My perfect museum: ‘A living house’

This morning on the way to work i found myself thinking about museums: why they are always unsatisfactory and what they ought to be like. In my notebook i wrote: “A living house: 1940s”. What did i mean by that?


You begin out on the street looking at the house from the front. What you see as you look through the windows is a modern-day home in the midst of every day life. It’s film footage: the windows are screens, though this isn’t apparent. Likewise, the faint sounds you hear from within are recordings.

You meet your guide – incapable of speech it seems – who ushers you into an adjacent house. Here the windows are blacked out, front and back, and the building is soundproofed. Looking around, you see you are in a waiting room: nondescript and devoid of anything but chairs (along the walls); and a great clock, which ticks, yet whose hands do not move. A bare bulb flickers uncertainly. The guide motions you to be seated and disappears through a door which locks behind them. There are no other doors. You wait.

Your guide returns. Now he or she is dressed in the fashions of the forties. You are led through a door that had been concealed from you: down into the cellar and along a tunnel. When you emerge at the other end you are at the bottom of the garden – a long garden with high walls – of the house through whose front windows you had earlier gazed. Washing is on the line. Voices can be heard indoors.

You enter through the back door, straight into the kitchen. This is no longer a modern house; the furnishings, all the contents, belong to the 1940s – or earlier still of course. What do you see? Maybe a table with butter and other ingredients laid upon it – as though someone had stepped out partway through baking a pie. Or perhaps the table is set for tea. You must smell it too: reality always has an odour. You must also touch it. There can be no ropes draped around the scene, sealing you off from it. Go on… pick up the fork, taste the butter if you want and place your hand against the side of the kettle – you may be startled to find it’s still warm. All the rooms are like this; each contains a tableau suggesting life in motion, arrested only upon your entry. Whichever room you are in you hear sounds from one or more of the others: a wireless; the voices of people discussing the war; laughter; rows. But as you turn the handle of the door, that room falls silent.

In the front room you go over to the window and when you look out you see the road – the very one in which you’d stood earlier, gazing across at this room; but this time you see it as it looked then. It’s quiet and still, there is no-one around. When you look from the upstairs windows the scene is still that of the past, but now there are people going about their business. The guide – how long have they been there? – is standing behind you, watching you watching. You’re led across the landing into the back bedroom. Through the window you see a woman come out to remove the washing.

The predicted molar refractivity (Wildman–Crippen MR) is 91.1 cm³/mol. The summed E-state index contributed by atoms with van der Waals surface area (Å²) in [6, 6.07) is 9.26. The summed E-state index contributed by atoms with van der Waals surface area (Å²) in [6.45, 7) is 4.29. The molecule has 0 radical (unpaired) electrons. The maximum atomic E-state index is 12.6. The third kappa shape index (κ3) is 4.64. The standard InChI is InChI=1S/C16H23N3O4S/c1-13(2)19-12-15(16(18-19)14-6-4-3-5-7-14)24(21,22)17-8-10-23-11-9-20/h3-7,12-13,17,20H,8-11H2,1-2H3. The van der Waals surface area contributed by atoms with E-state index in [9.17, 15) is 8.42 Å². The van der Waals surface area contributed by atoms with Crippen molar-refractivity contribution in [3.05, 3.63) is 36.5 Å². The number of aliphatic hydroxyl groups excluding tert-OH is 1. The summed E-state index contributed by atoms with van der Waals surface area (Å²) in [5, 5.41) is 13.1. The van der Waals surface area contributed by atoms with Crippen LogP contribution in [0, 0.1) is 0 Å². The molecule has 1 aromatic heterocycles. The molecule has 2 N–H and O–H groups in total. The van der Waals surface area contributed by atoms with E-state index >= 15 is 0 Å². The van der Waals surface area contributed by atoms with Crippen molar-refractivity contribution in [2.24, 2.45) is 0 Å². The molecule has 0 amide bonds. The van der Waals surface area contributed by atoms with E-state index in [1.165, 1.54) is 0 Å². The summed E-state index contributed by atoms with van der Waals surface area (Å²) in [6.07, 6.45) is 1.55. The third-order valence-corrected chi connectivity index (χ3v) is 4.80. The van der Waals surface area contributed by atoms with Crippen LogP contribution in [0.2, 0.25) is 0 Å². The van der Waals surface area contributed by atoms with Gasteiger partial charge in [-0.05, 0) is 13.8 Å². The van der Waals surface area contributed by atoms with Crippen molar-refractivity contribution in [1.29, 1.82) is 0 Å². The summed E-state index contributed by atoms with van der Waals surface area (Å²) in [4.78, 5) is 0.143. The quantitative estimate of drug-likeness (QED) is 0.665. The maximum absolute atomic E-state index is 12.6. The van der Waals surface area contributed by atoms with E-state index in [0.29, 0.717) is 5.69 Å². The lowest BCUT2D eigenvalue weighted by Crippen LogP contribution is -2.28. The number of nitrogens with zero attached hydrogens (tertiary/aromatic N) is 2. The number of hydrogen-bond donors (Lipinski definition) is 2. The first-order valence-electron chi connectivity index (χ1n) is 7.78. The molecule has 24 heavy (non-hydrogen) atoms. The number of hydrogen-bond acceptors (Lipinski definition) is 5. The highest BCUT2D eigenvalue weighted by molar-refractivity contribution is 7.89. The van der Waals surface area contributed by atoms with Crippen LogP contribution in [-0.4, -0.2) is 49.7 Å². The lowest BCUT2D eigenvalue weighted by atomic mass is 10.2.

Suddenly, you hear the sound of air raid sirens… BANG!!! The house is felt to shudder slightly. The lights go out. The guide produces a candle, lights it, and leads you out of the room and down the stairs. More explosions can be heard, thankfully this time at a distance. On the ground floor you smell burning and, glancing through the downstairs windows as you leave, you can see the house across the road has been hit. Sometimes you may hear the sound of a woman crying.

The guide leads you back down the garden path. The washing is gone from the line.

Back into the tunnel you go and into the waiting room. The bulb has failed. Ushering you through the darkness the guide points urgently at the door. You emerge and find yourself back on the road, which is just as you left it. As you pass the house the people inside are watching TV.


Ideally, there would be multiple scenarios, for different parts of the day – and perhaps for different days of the week: so there wouldn’t always be a bombing for example. One thing i wouldn’t have is live actors. Seen close up modern day people never convince as citizens of the past: too big, too brash, too obvious that they know how the story will turn out.

In any case, the key is the house.

Why does Afghanistan spell war?

The recent furore over Gordon Brown’s apparent misspelling of a dead soldier’s name has left me baffled. Of all the things to get worked up about: an “m” where there should have been an “n”! Not only that but the soldier’s name, “Janes”, is one I’ve never even heard of before, whereas “James” is common (my own surname gets misspelt all the time for similar reasons). I can understand the mother’s reaction – she just needs a target and a trigger to allow her to vent her grief – but the way in which the Sun ran with this story is bizarre*. Instead of inventing scandals, how about some attention to the real issues? Here’s six questions for a start: